Featured Story October-November 2017
Ranking Decision Making Units in Data Envelopment Analysis

by Dr. Manolis N. Kritikos, Assistant Professor at Athens University of Economics and Business.

Data envelopment analysis (DEA) is a widely used non-parametric frontier analysis method for measuring the efficiency of a homogeneous group of decision making units (DMUs) on the basis of multiple inputs and outputs and does not require any subjective or economic parameters (weights, prices, etc). DEA proposed by Charnes et al. (1978) and developed by Banker et al. (1984). In DEA it is not necessary to know the production functions. It seeks to identify top performing units in a particular sector and develop possible ways to improve DMU's performances for those units that are far away from the efficiency frontier. The number of applications of DEA is large covering fields as diverse as finance, health, education, manufacturing, transportation etc. (Dotoli et al. (2015), Kritikos et al. (2010), Kritikos and Ioannou (2010).
The DEA methodology is computationally intensive, requiring the solution of a linear programming problem for each DMU by finding a set of the best weights for every DMU by maximizing its efficiency (Charnes et al., 1978). The efficiency calculated with the DEA method is an overestimation of the real efficiency of each DMU as each DMU can select the best input and output weights through solving the linear programming problem in order to get a higher efficiency.
The conventional data envelopment analysis (DEA) has been universally recognized as a useful tool of performance assessment and assists decision makers in distinguishing between efficient and inefficient decision making units (DMUs) in a homogeneous group of DMUs. However, DEA does not provide more information about efficient DMUs and it has been widely recognized that data envelopment analysis (DEA) lacks discrimination power to distinguish between DEA efficient units (Chen (2004)). To overcome this problem, researchers have presented several approaches for ranking the efficient units (Asghar and Aouni, 2012; Kao and Hung, 2005; Adler et al., 2002).

Kritikos (2017) developed a new methodology for ranking all decision making units in data envelopment analysis (DEA). The new approach seeks a common set of weights using a proposed linear programming model and is based on the TOPSIS approach (Behzadian et al., 2012) in multiple attribute decision making (MADM). Five artificial or dummy decision making units (DMUs) are defined, the ideal DMU (IDMU), the anti-ideal DMU (ADMU), the right ideal DMU (RIDMU), the left anti-ideal DMU (LADMU) and the average DMU (AVDMU). We form two comprehensive indexes for the AVDMU called the Left Relative Closeness (LRC) and the Right Relative Closeness (RRC) with respect to the RIDMU and LADMU. The LRC and RRC indexes are used in the new proposed linear programming model to estimate the common set of weights, the new efficiency of DMUs and finally an overall ranking for all the DMUs.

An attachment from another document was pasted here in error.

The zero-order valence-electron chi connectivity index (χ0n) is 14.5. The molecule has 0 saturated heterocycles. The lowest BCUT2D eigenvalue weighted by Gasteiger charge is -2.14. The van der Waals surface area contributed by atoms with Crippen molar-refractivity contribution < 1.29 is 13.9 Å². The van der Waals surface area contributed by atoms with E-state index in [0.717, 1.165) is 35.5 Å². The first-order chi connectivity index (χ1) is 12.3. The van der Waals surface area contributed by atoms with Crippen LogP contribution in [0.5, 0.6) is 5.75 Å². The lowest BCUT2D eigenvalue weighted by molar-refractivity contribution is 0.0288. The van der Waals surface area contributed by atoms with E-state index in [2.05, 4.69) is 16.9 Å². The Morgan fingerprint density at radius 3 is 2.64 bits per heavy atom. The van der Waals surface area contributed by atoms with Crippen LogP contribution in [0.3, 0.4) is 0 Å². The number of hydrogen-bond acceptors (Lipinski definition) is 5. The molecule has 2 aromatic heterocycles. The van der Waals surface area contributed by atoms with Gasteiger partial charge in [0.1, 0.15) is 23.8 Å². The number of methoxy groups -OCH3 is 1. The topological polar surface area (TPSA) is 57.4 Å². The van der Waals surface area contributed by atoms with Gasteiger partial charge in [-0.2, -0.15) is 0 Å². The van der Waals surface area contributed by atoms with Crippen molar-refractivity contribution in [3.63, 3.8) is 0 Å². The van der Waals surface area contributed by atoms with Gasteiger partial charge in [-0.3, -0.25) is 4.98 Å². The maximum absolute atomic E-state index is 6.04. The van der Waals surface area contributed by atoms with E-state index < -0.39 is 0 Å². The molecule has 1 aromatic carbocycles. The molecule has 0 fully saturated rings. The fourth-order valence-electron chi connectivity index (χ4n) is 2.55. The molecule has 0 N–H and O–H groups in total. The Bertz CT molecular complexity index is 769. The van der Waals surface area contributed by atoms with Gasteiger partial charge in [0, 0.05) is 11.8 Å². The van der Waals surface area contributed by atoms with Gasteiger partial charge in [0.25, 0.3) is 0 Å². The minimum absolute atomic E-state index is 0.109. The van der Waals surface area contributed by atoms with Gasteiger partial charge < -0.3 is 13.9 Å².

The results confirm that the proposed methodology has strong correlation with the literature ranking methods while it is much simpler in use and has better discrimination power than the comparable models. The recalculation of the efficiencies of DMUs using the proposed common weights gives efficiencies close to the efficiency score of the DEA (CCR) methodology. The new methodology presents a good average deviation from the ranking methodologies with the best correlations from the others and the best average deviation for the CCR ranking of the inefficient units.
Using the proposed methodology, we can expand the evaluation considering interval, fuzzy or stochastic data and to explore relevant ideas providing more insight into theory and methodology of DEA.


Adler, N., Friedman, L., Sinuany-Stern, Z., 2002. Review of ranking methods in the data envelopment analysis context. European Journal of Operational Research 140, 249-265.

Asghar, F. A., Aouni, B., 2012. New approaches for determining a        common set of weights for a voting system. International Transactions in        Operational Research, 19, 4, 521-550.

Banker, R.D., Charnes, A., Cooper, W.W., 1984. Some models for estimating technical and scale inefficiencies in data envelopment analysis. Management Science 30, 1078-1092.

Behzadian, M., Khanmohammadi Otaghsara, S., Yazdami, M., & Ignatius, J. (2012). A state-of the-art survey of TOPSIS applications. Expert Systems with Applications, 39, 13051-13069.

Charnes, A., Cooper, W.W., Rhodes, E., 1978. Measuring the efficiency of decision making units. European Journal of Operational Research 2, 429-444.

Chen, Y., 2004. Ranking efficient units in DEA. Omega 32, 213-219.

Dotoli, M., Epicoco, N., Falagario, M. and Sciancalepore, F., 2015. A stochastic cross-efficiency data envelopment analysis approach for supplier selection under uncertainty. International Transactions in Operational Research,        DOI: 10.1111/ itor 12155.

Kao, C., Hung, H.T., 2005. Data envelopment analysis with common weights: The compromise solution approach. Journal of the Operational Research Society 56, 1196-1203.

Kritikos, M.N., 2017. A full ranking methodology in data envelopment analysis based on a set of dummy decision making units, Expert Systems with Applications, 77, 211-225.

Kritikos, M.N, Markellos, R.N., Prastacos, G., 2010. Corporate real estate analysis: evaluating telecom branch efficiency in Greece. Applied Economics 42, 1133-1143.

Kritikos, M.N., Ioannou. G., 2010. The balanced cargo vehicle routing problem with time windows.  International Journal of Production Economics 123, 42-51.

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